He stated that soley manufacturing and promotional costs are considered relevant and that the remaining items, such as G&A, historical and future R&D, medical testing costs, real financial charges, and taxes, are not taken into account. We feel that these costs are in fact relevant and should be included in Glaxo’s forecast. First we included R&D expenses, local production and bottling costs, and custom and transportation fess in our forecast. Calculated by 80%, 20%, and 4% of the transfer price and product mix we forecasted 3.66 billion, .91 billion and .02 billion lira, respectively. We also decided to include the expected Italian Lira inflation rate of 4% instead of using 0%. Furthermore, we felt that a 6 year forecast to 1996 was not sufficient enough for a forecast of Zinnat’s potential seeing as most product lives are 10-20 years.

Therefore our second step was forecasting market demand of antibiotics and the specific market share for Zinnat through both the direct sales strategy and co-marketing strategy further into the future, up to year 2000. We used a rolling average of the market forecasts from 1993-1996 as our basis for any market forecast past 1996 and for the market share for Zinnat, we used the estimated rate of decline of 5% that Mr. Rottoli had estimated as a reasonable rate of decline beyond 1996(Glaxo Case Study, Footnote 13). After calculating both the expected market share of Zinnat and the market demand forecasts for antibiotics we were able to forecast expected quantities of units sold by Glaxo and furthermore, revenues. We then extrapolated Gross Margin and marketing expenses as percentages of revenues just as Mr. Rottoli had in his forecast and were able to determine the compensation cost for sales force #1 by assuming that the cost per salesperson would grow by 4%, the inflation rate of the lira(as noted in Glaxo Case Study, Footnote 12).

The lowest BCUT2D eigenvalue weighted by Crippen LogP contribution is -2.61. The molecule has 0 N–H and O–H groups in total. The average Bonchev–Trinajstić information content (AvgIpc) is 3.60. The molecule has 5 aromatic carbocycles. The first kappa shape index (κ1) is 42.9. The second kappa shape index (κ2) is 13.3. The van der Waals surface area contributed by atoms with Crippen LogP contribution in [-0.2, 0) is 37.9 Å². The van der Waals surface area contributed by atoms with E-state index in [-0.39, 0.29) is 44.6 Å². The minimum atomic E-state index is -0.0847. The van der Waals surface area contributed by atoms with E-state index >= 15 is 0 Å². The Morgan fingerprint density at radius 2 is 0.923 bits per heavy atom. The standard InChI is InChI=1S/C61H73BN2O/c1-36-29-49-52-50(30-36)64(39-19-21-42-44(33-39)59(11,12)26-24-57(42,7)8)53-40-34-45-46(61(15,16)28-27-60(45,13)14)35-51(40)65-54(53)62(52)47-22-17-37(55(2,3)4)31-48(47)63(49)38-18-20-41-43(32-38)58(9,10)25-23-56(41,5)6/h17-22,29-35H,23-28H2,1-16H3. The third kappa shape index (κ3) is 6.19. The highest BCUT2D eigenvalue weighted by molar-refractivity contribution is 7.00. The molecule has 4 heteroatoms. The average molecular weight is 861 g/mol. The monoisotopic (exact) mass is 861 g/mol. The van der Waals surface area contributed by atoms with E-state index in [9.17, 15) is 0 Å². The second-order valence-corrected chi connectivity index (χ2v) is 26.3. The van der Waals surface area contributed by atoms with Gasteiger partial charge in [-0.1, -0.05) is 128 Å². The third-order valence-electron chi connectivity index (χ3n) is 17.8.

We then included our costs for other expenses that we calculated in our first step above to come up with our projected profits (or losses) for each year, which would prove to be our best proxy for Glaxo Italia’s free cash flows (FCF’s) outside year 1996. Once we finished calculating the FCF’s, we calculated the necessary numbers to find the weighted average cost of capital (WACC) (shown in Tables 1 and 3 for direct sales and comarketing respectively) so we could discount our FCF’s and find the net present value (NPV) (shown in Tables 2 and 4 for direct sales and co-marketing respectively) of the firm in either case. We wanted the NPV of the direct sales and Co-Marketing methods to determine which method of business proved to be the highest value-adding activity for Glaxo to undertake. From this, we would be able to make our recommendation as to how sales of the new Zinnat should be made by Glaxo Italia S.p.A. Already given in Case Exhibit 7 was Glaxo Italia’s beta of .90. The risk-free rate of 11.46% was assumed to be an average of Italy’s yield on long-term government bonds between June 1990 at a rate of 11.32% and September 1990 at a rate of 11.60%.